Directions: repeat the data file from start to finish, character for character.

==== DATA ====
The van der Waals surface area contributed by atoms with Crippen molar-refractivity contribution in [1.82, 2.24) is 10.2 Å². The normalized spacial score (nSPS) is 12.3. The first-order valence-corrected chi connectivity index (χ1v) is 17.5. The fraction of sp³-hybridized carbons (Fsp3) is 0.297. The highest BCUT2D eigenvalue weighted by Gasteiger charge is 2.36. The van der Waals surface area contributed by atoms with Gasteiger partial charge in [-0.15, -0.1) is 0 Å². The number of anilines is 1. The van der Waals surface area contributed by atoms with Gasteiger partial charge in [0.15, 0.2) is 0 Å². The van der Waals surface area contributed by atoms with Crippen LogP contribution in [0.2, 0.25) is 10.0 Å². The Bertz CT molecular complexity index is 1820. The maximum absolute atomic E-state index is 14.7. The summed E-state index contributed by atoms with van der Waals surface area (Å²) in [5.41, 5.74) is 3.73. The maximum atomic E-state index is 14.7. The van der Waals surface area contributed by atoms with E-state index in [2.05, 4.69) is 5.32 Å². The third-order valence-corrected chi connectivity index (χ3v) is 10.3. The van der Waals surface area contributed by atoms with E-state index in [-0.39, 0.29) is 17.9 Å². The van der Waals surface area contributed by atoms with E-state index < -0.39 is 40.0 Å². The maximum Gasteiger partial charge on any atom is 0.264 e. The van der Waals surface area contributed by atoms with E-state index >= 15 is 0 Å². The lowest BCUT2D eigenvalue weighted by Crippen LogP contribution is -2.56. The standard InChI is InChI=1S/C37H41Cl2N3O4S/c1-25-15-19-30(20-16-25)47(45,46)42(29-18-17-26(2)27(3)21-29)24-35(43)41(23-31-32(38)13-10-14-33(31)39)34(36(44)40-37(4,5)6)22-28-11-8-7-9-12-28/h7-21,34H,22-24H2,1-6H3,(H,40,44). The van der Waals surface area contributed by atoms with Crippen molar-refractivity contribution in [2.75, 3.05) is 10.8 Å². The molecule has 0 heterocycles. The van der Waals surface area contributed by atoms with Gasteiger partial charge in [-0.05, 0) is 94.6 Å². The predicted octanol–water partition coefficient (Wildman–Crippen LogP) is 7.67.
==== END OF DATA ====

The van der Waals surface area contributed by atoms with Crippen molar-refractivity contribution in [1.82, 2.24) is 10.2 Å². The normalized spacial score (nSPS) is 12.3. The first-order valence-corrected chi connectivity index (χ1v) is 17.5. The fraction of sp³-hybridized carbons (Fsp3) is 0.297. The highest BCUT2D eigenvalue weighted by Gasteiger charge is 2.36. The van der Waals surface area contributed by atoms with Gasteiger partial charge in [-0.15, -0.1) is 0 Å². The number of anilines is 1. The van der Waals surface area contributed by atoms with Gasteiger partial charge in [0.15, 0.2) is 0 Å². The van der Waals surface area contributed by atoms with Crippen LogP contribution in [0.2, 0.25) is 10.0 Å². The Bertz CT molecular complexity index is 1820. The maximum absolute atomic E-state index is 14.7. The summed E-state index contributed by atoms with van der Waals surface area (Å²) in [5.41, 5.74) is 3.73. The maximum atomic E-state index is 14.7. The van der Waals surface area contributed by atoms with E-state index in [2.05, 4.69) is 5.32 Å². The third-order valence-corrected chi connectivity index (χ3v) is 10.3. The van der Waals surface area contributed by atoms with E-state index in [-0.39, 0.29) is 17.9 Å². The van der Waals surface area contributed by atoms with E-state index < -0.39 is 40.0 Å². The maximum Gasteiger partial charge on any atom is 0.264 e. The van der Waals surface area contributed by atoms with E-state index >= 15 is 0 Å². The lowest BCUT2D eigenvalue weighted by Crippen LogP contribution is -2.56. The standard InChI is InChI=1S/C37H41Cl2N3O4S/c1-25-15-19-30(20-16-25)47(45,46)42(29-18-17-26(2)27(3)21-29)24-35(43)41(23-31-32(38)13-10-14-33(31)39)34(36(44)40-37(4,5)6)22-28-11-8-7-9-12-28/h7-21,34H,22-24H2,1-6H3,(H,40,44). The van der Waals surface area contributed by atoms with Crippen molar-refractivity contribution in [2.75, 3.05) is 10.8 Å². The molecule has 0 heterocycles. The van der Waals surface area contributed by atoms with Gasteiger partial charge in [-0.05, 0) is 94.6 Å². The predicted octanol–water partition coefficient (Wildman–Crippen LogP) is 7.67.